City of E.C. Asked to Annex 438 Acres for Housing Development
south side annexation would include part of Lowes Creek County Park
The City of Eau Claire will soon consider annexing 438 acres from the town of Washington, a move which could clear the way for a large new housing development on the city’s south side.
The area, which the city is calling the Stewart-Hauge Annexation, lies along Lowes Creek and Mischler roads, and includes a portion of Lowes Creek County Park. Developers who own much of the land had previously asked the Eau Claire County Board to rezone the area from agriculture use to a rural housing district. Last year the county board rejected the plan for the Orchard Hills subdivision, which would have created 117 homes. According to media reports, the County Board voted the plan down after hearing from neighbors who were worried about increased traffic and other potential problems.
Earlier this year, developers approached the County Board with a modified proposal to create lots for 107 single-family homes. However, the matter was postponed and never reached the County Board.
The new request, if approved, would print the 438-acre area into the city limits, meaning new homes – and potentially the county park – would be connect to city water and sewer services.
Last year the county board rejected the plan for the Orchard Hills subdivision, which would have created 117 homes.
The annexation request, which was made by the properties’ owners, will undergo a first reading at the Eau Claire City Council meeting on Tuesday, May 10. The move is a formality, and no action will be taken. The plan will next go before the Eau Claire Plan Commission on May 16, then back to the City Council for a potential vote on May 24. The annexation would require a two-thirds vote of the City Council, or at least eight of its 11 members.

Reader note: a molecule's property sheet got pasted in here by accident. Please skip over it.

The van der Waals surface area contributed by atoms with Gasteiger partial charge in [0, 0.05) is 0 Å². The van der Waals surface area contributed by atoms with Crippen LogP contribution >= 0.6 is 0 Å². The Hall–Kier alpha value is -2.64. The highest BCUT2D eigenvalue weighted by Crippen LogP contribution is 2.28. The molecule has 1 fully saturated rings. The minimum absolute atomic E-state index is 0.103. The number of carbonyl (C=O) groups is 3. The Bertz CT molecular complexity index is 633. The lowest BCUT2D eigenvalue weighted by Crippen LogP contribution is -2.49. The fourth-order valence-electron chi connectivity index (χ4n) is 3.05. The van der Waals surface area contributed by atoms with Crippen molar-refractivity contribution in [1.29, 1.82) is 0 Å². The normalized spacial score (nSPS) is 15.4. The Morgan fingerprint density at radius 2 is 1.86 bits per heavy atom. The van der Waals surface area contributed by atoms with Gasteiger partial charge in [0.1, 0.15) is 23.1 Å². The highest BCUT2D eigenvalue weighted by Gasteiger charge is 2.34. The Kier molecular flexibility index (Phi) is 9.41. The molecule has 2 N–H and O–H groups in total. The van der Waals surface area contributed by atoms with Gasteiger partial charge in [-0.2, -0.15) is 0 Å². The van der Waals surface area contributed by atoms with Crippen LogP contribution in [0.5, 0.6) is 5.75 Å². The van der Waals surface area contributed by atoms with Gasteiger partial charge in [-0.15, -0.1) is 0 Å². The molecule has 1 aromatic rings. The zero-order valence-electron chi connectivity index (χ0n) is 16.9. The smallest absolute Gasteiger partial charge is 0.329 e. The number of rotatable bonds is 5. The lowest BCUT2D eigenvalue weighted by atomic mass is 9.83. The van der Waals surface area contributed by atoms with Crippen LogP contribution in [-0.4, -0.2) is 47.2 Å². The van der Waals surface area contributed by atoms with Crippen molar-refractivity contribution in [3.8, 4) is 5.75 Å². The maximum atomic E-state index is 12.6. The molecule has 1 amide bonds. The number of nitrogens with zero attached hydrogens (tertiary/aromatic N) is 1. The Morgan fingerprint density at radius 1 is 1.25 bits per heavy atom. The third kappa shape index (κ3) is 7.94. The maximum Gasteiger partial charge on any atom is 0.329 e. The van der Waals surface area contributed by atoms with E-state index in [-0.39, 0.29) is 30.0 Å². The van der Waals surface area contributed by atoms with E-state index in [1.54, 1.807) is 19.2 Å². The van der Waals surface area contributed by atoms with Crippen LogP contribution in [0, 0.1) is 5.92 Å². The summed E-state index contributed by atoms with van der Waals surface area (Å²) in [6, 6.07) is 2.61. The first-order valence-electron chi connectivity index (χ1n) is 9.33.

In a Monday, May 9, media release, the city noted that only the City Council — not the Washington Town Board or the Eau Claire County Board — has the sole power to vote on annexation.
A “frequently asked questions” sheet produced by the city argued that the annexation will be beneficial for the city, increasing its tax base while creating more compact urban development. “The approximate new growth could be between $600 (million) to $700 million in a five- to 10-year period,” the city said. This could generated as much as $10.5 million in property tax revenue annually, which would be divided among the city, council, school district, and Chippewa Valley Technical College. Developing the land in five-acre lots, by contrast, would only created about $45 million in new growth, the city said.
In its media release, the city termed the potential development as “sustainable, compact growth,” not “urban sprawl.”
“All new areas of growth can appear to be on the fringe when they are initially developed, and it takes a while before it begins to look at feel like a city neighborhood,” the city media release stated. “When initially planned and constructed, for example, Putnam Heights would have appeared to be detached from the Third Ward or Randall Park, however, now we consider it to be a key part of Eau Claire.”
According to the media release, Lowes Creek County Park would remain a county park, not a city one, and no changes to the parks operations are expected.
A message left at City Hall seeking further details of the proposal wasn’t returned late Monday afternoon.